8. Scott Riel

    Scott Riel Auditioning

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    [​IMG] Hello all... my first post so I'm typing slow.
    I am coming in from high end audio and can say you won't find better cable for the price than Cat 5,
    with caveats;
    1) Must be plenum (teflon) hard to find in requested lengths. Usually expensive. Do not use standard pvc covered.
    Rat Shack now sells it.
    2) IMHO solid copper sounds cleaner than stranded. It is all in the details. Stranded sounds lost and wooly.
    3) Cat 5 is 24 gauge you'll need at least four lengths per speaker per polarity.
    4) Best if braided after taking off outer shell(revealing 8 strands double braided).
    5) Sound? smooth organic highs, eliminates brightness, though bass is not as good as $800 plus wire(ex. Harm Tech)
    Example? Usually use in my audio system, replaced my braided plain braided Monster-whatever off my HK 25(always blame the HK for mediocre sound)and WOW different system. Deep, wide, focused, tamed and detailed. I was shocked the the HK sounded so good through Tannoy dmt 10's... Gentlemen cheap and worth the effort. Spend your dough on DVD's and electronics.
    BTW, braid just like hair til you get the gauge you require.
    Details?
    audioasylum.com search Cat 5 in the cable section.
    Scott Riel
     
  9. LarrySkelly

    LarrySkelly Stunt Coordinator

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    I made CAT 5 bi-wired cables using Chris Venhaus's recipe. It took about 30 hours to braid them, honestly. They sound good but due to their length they are a difficult cable to push a signal through. I think once I have an amp that can handle them they will sound much better.

    Each cable consists of 27 twisted pairs, as follows:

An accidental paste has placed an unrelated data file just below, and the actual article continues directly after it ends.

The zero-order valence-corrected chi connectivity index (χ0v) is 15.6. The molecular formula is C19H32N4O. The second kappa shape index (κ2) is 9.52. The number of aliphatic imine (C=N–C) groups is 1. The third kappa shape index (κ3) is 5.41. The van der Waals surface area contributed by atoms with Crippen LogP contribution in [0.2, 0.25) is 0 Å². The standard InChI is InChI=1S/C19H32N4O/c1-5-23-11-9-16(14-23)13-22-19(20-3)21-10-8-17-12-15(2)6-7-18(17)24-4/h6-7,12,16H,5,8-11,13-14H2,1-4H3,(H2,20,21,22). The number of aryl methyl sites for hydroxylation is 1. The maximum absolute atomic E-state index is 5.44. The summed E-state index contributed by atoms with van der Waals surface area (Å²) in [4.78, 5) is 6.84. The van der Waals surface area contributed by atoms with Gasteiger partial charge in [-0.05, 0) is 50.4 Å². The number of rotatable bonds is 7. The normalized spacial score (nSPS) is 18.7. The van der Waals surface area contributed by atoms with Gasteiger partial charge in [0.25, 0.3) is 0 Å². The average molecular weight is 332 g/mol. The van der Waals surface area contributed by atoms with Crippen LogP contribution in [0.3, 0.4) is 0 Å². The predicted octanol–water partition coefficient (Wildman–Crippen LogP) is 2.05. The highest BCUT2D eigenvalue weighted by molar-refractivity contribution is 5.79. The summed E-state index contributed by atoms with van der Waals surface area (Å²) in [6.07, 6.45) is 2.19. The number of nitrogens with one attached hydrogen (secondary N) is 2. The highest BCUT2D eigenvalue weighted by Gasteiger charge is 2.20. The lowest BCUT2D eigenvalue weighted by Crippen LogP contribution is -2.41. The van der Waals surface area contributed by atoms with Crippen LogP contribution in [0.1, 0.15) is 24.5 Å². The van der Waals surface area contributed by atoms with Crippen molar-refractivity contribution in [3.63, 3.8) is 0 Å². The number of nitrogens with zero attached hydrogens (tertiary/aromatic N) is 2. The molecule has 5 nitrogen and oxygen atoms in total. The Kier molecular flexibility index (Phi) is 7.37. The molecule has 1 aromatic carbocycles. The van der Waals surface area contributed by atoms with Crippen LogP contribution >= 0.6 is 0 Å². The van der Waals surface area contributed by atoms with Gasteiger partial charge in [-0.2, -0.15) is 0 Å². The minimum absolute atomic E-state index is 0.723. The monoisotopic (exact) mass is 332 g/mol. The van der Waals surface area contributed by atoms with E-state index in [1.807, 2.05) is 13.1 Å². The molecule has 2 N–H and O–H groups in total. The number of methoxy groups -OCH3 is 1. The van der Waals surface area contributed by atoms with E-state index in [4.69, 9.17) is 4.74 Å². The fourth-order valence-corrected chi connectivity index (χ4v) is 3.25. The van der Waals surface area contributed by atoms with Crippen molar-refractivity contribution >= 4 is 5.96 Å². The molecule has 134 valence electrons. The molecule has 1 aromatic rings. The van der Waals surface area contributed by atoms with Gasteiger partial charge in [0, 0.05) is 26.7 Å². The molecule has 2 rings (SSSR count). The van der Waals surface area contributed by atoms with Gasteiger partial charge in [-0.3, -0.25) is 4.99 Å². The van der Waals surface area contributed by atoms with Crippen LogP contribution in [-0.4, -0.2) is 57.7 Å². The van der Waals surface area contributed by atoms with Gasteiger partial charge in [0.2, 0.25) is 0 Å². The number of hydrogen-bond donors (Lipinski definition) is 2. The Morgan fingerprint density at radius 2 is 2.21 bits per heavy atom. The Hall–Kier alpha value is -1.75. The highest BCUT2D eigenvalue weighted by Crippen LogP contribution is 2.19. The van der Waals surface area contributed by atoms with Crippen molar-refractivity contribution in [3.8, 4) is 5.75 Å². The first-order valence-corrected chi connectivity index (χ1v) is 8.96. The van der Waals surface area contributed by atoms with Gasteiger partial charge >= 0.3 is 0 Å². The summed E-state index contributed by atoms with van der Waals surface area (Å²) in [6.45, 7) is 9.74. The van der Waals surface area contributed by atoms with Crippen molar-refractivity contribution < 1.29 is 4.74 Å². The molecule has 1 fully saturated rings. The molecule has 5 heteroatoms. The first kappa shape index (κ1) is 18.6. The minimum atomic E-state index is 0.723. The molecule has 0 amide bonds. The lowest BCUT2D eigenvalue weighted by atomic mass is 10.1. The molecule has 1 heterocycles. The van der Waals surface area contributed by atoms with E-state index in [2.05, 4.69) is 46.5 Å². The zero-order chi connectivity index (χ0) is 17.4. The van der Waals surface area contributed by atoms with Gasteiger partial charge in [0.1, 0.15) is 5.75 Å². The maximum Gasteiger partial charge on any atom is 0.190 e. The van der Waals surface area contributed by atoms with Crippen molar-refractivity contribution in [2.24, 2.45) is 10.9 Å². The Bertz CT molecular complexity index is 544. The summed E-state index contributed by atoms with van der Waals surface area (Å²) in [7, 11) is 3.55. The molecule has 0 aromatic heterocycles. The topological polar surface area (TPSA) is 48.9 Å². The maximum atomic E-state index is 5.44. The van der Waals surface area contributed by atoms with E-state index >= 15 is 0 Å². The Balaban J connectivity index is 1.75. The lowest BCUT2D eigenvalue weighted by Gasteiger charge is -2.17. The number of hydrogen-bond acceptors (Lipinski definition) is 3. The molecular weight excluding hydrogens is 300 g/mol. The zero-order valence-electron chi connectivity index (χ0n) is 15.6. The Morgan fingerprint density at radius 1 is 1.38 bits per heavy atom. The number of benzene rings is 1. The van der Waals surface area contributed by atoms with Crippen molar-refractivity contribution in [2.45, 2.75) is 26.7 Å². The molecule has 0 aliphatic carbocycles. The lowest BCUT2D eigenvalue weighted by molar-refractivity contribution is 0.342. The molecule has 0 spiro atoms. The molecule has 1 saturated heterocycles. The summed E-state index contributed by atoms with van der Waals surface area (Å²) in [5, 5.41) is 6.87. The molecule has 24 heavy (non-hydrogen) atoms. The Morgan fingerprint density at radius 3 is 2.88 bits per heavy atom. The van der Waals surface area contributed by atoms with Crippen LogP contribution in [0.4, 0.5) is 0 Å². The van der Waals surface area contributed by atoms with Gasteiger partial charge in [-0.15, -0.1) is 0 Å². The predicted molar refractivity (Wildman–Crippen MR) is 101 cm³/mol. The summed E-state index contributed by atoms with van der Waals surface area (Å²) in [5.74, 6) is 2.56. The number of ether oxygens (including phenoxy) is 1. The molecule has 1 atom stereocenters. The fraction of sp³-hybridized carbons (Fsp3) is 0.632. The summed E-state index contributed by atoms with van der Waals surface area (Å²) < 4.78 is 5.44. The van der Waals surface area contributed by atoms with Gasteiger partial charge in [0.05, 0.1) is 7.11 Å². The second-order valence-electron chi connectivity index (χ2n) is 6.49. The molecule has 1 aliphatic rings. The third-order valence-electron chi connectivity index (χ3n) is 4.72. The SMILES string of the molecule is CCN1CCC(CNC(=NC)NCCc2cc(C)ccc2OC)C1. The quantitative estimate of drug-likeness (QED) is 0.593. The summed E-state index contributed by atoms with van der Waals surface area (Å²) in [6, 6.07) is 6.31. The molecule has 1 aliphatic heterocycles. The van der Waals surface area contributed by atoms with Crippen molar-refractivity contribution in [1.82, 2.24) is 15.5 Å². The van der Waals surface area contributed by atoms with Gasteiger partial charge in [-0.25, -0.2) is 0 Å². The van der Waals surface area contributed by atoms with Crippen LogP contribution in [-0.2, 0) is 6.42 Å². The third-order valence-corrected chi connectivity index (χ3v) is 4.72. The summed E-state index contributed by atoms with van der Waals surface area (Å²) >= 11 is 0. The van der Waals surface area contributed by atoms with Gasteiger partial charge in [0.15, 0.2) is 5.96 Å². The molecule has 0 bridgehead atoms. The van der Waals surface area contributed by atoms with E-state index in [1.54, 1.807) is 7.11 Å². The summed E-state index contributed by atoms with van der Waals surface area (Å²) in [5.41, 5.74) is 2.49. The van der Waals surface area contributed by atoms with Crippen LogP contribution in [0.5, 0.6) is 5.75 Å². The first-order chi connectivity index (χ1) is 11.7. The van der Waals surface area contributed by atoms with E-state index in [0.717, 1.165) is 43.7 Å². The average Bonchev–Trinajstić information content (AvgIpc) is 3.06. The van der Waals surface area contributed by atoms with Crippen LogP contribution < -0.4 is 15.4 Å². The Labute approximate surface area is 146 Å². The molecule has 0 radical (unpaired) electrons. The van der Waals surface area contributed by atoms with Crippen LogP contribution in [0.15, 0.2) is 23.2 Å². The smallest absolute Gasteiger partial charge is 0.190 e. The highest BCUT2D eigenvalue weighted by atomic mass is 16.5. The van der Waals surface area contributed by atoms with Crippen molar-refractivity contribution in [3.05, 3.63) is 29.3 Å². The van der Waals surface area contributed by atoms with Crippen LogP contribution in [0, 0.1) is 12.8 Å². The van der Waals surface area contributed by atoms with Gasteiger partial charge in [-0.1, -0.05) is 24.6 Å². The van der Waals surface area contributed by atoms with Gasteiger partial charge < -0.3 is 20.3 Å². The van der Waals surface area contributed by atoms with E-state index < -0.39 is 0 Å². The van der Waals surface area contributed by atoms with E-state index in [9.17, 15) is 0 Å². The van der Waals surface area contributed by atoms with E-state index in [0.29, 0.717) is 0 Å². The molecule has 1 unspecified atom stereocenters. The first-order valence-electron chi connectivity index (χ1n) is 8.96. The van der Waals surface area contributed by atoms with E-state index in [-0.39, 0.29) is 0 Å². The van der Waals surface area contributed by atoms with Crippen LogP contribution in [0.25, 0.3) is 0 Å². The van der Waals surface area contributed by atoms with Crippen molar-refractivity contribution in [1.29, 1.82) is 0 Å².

- Take a piece of CAT-5 and separate into its 4 twisted pairs. Get lots of these twisted pairs.

    - Braid 3 twisted pairs together. Make 9 of these sets of 3.

    - Braid together 3 of the sets of 3.

    - Braid together 3 of the sets of sets of 3.

    At each end, separate out all of the plain coloured wires of the CAT-5 pairs, and all the the striped wires. These become the two leads. The 27 pairs equate to approx. 8 gauge.

    Do it all again for the other speaker. And do again times two if you bi-wire.

    I biwire, used 27 pairs for the bass segment and 9 pairs for the high end segment. Two pairs of these, about 13 feet long each, is a lot of braiding let me tell ya.

    The braiding has a number of beneficial effects, such as the minimization of noise and EMI. However it adds capacitance, which is why I said that I'll only know how good they sound when I drive them with a good amp, something better than my receiver.

    I've A-B'd them with 12 gauge copper and I hear more depth in the soundstage.

    Check the cable asylum over at the audio asyluum. Jon Risch is the authority on CAT-5 and many other cabling questions and spends a huge amount of time helping lots of people out with cabling issues.

    Larry